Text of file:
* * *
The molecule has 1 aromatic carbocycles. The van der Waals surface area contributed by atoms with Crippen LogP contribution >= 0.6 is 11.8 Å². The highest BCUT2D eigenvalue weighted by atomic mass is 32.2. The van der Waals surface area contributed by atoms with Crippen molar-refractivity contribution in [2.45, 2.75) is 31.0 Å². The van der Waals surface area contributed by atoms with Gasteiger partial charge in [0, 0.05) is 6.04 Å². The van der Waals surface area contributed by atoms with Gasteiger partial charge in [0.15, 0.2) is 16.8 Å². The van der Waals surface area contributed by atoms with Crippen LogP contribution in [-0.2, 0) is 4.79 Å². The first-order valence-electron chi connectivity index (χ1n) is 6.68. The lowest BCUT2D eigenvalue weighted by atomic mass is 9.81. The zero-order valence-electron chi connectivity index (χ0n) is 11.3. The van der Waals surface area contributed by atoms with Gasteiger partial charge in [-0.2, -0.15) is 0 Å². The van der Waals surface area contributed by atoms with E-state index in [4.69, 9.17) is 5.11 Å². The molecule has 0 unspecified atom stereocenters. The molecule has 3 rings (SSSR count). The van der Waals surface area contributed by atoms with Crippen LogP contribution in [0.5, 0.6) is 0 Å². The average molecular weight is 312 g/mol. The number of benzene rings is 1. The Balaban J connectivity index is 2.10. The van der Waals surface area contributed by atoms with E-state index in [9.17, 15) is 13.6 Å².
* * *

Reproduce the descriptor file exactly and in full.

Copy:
The molecule has 1 aromatic carbocycles. The van der Waals surface area contributed by atoms with Crippen LogP contribution >= 0.6 is 11.8 Å². The highest BCUT2D eigenvalue weighted by atomic mass is 32.2. The van der Waals surface area contributed by atoms with Crippen molar-refractivity contribution in [2.45, 2.75) is 31.0 Å². The van der Waals surface area contributed by atoms with Gasteiger partial charge in [0, 0.05) is 6.04 Å². The van der Waals surface area contributed by atoms with Gasteiger partial charge in [0.15, 0.2) is 16.8 Å². The van der Waals surface area contributed by atoms with Crippen LogP contribution in [-0.2, 0) is 4.79 Å². The first-order valence-electron chi connectivity index (χ1n) is 6.68. The lowest BCUT2D eigenvalue weighted by atomic mass is 9.81. The zero-order valence-electron chi connectivity index (χ0n) is 11.3. The van der Waals surface area contributed by atoms with Gasteiger partial charge in [-0.2, -0.15) is 0 Å². The van der Waals surface area contributed by atoms with E-state index in [4.69, 9.17) is 5.11 Å². The molecule has 0 unspecified atom stereocenters. The molecule has 3 rings (SSSR count). The van der Waals surface area contributed by atoms with Crippen LogP contribution in [0.5, 0.6) is 0 Å². The average molecular weight is 312 g/mol. The number of benzene rings is 1. The Balaban J connectivity index is 2.10. The van der Waals surface area contributed by atoms with E-state index in [9.17, 15) is 13.6 Å².